Currently: Freelance Song Writer. Performing Artist. Collaborating with Southampton studio, Purple Square Studios.

Path: Two years BTEC Musical Theatre, A’ Level Dance, A’ Level Communications & Culture and the Extended Project at Barton Peveril

News: She is working hard performing and releasing her own music. Her latest, “Drive On By”, is an acoustic blend of Shed Seven meets Alanis Morissette. Lyrical narrative, pop melodies and pleasing hook lines make this one of those tracks you just play over and over. Listen to it here:

Happy Birthday John!

Today would have been John Lennon’s 75th birthday had he lived long enough.

John Lennon was an English musician who gained worldwide fame as one of the members of the Beatles, for his subsequent solo career, and for his political activism and pacifism. He was shot by Mark David Chapman in the archway of the building where he lived, The Dakota, in New York City on Monday, 8 December 1980. Lennon had just returned from Record Plant Studio with his wife, Yoko Ono.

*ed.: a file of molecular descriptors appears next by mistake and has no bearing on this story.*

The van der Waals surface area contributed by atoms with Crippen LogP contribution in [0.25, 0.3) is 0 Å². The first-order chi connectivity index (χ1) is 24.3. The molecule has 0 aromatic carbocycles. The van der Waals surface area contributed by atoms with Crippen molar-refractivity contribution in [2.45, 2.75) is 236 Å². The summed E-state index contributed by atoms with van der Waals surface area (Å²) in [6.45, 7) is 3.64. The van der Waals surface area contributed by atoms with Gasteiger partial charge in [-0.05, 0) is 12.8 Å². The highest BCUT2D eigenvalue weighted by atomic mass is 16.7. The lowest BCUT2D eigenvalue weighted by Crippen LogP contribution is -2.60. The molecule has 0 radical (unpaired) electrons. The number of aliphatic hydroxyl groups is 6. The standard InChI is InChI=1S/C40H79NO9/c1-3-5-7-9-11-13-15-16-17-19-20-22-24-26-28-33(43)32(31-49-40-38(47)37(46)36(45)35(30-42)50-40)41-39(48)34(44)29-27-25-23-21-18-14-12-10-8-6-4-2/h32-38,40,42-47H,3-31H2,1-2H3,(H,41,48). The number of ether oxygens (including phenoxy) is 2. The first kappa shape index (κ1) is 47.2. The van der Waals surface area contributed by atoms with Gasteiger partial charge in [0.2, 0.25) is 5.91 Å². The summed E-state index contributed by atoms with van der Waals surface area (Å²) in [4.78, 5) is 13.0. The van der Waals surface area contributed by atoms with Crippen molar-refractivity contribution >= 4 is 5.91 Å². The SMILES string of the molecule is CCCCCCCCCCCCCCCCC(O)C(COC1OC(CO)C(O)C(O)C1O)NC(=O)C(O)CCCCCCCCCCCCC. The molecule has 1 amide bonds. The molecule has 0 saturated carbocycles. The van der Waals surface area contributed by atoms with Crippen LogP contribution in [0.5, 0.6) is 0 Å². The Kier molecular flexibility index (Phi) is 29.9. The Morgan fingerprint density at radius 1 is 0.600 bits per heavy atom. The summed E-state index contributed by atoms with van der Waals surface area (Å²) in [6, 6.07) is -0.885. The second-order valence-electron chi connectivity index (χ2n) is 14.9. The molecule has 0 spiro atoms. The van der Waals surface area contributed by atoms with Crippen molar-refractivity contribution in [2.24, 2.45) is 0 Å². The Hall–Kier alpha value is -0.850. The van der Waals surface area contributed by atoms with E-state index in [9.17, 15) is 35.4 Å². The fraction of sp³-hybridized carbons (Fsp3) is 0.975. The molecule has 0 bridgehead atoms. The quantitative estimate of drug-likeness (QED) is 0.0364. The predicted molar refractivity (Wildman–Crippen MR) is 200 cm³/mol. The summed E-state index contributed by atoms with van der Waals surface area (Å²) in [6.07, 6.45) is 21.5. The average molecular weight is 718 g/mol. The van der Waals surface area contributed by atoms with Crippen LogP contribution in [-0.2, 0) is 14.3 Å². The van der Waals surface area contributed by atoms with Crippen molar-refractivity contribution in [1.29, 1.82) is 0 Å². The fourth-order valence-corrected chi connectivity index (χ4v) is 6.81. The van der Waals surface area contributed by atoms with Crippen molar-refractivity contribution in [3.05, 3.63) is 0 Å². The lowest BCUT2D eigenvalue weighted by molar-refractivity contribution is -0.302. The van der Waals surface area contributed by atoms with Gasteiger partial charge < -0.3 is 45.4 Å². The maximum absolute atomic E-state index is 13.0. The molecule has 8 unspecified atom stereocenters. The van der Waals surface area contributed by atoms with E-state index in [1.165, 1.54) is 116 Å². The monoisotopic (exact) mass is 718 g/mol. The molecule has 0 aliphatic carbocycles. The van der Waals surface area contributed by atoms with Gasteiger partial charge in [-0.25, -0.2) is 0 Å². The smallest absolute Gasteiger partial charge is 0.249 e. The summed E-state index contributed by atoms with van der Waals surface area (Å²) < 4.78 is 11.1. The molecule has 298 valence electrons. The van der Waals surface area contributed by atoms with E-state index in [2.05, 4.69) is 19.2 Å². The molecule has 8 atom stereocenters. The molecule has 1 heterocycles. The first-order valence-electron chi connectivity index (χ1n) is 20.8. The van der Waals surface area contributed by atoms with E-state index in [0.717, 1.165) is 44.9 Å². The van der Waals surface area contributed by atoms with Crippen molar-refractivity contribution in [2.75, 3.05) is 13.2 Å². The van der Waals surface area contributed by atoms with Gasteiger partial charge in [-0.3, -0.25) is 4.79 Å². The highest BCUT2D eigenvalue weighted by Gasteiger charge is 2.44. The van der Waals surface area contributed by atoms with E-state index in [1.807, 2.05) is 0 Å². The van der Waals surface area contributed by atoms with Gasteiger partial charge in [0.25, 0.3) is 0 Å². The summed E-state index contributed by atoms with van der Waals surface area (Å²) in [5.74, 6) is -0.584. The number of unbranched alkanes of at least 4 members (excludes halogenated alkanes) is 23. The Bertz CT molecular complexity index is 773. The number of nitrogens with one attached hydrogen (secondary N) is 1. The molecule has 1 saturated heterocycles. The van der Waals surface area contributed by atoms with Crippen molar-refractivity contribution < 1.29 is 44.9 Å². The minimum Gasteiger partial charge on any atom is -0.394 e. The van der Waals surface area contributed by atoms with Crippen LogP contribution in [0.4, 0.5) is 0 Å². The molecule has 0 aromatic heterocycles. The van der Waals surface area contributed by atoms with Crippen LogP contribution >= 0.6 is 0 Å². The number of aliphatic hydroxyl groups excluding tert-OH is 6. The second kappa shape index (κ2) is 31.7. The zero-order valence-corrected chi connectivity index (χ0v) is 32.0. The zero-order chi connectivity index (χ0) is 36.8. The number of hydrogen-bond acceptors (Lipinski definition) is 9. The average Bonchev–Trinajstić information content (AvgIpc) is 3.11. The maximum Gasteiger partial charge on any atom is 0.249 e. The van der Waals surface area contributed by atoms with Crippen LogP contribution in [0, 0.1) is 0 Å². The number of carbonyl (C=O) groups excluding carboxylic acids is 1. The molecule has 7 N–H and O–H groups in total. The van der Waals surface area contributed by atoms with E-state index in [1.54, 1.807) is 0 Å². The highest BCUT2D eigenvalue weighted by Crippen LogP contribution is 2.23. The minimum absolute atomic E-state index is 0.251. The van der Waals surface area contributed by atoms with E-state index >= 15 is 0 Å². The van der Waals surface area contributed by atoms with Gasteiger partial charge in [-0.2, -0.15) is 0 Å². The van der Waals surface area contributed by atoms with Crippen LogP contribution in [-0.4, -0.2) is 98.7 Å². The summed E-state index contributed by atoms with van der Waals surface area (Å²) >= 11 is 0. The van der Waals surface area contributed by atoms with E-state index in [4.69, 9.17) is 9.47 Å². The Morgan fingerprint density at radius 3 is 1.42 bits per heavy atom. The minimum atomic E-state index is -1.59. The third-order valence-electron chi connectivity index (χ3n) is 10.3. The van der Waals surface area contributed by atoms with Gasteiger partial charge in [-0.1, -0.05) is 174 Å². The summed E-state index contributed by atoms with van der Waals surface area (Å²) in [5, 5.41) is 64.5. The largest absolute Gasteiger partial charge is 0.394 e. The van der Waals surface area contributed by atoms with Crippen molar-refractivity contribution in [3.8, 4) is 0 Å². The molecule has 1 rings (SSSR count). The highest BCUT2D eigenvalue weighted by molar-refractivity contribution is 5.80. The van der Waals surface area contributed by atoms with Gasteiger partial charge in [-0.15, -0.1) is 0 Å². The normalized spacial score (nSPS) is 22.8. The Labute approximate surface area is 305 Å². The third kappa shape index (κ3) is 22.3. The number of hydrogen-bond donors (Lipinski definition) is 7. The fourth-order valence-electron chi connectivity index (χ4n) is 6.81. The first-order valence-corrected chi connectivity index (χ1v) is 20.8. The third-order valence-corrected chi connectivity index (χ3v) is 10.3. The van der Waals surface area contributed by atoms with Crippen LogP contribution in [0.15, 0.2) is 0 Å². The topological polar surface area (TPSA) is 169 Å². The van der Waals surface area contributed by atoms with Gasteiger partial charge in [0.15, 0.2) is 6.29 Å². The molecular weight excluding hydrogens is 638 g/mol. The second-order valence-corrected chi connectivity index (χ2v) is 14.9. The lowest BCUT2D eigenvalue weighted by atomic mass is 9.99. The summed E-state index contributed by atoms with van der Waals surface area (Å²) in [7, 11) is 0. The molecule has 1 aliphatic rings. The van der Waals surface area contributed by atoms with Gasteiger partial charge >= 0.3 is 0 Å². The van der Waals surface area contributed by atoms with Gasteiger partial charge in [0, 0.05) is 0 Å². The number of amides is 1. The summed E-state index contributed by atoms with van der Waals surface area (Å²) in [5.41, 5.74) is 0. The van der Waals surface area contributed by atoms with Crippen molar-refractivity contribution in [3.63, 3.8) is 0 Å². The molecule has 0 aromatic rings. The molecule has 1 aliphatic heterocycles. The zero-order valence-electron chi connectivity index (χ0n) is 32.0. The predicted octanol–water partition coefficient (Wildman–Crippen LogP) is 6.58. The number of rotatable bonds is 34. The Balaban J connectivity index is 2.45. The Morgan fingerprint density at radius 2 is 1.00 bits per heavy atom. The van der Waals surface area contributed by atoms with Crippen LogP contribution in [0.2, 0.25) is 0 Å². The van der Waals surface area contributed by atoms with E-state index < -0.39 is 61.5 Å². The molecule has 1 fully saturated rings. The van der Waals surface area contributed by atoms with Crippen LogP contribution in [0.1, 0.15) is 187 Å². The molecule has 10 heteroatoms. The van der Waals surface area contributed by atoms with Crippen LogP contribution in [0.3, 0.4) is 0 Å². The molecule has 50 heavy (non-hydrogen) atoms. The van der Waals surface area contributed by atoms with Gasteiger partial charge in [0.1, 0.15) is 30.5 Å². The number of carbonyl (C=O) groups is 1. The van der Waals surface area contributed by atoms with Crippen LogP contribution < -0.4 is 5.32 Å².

How many John Lennon songs can you recognise from just one line?

African Music and Jazz

Here is a recording of some drumming music by Year 8 pupils.

Leave a comment below and answer the following questions;

  1. In lesson it was said that African people play African Music and African-American people often play Jazz. What is the connection between African music and Jazz?
  2. What musical characteristics are used in both African music and Jazz?
  3. How do you think one developed into the another?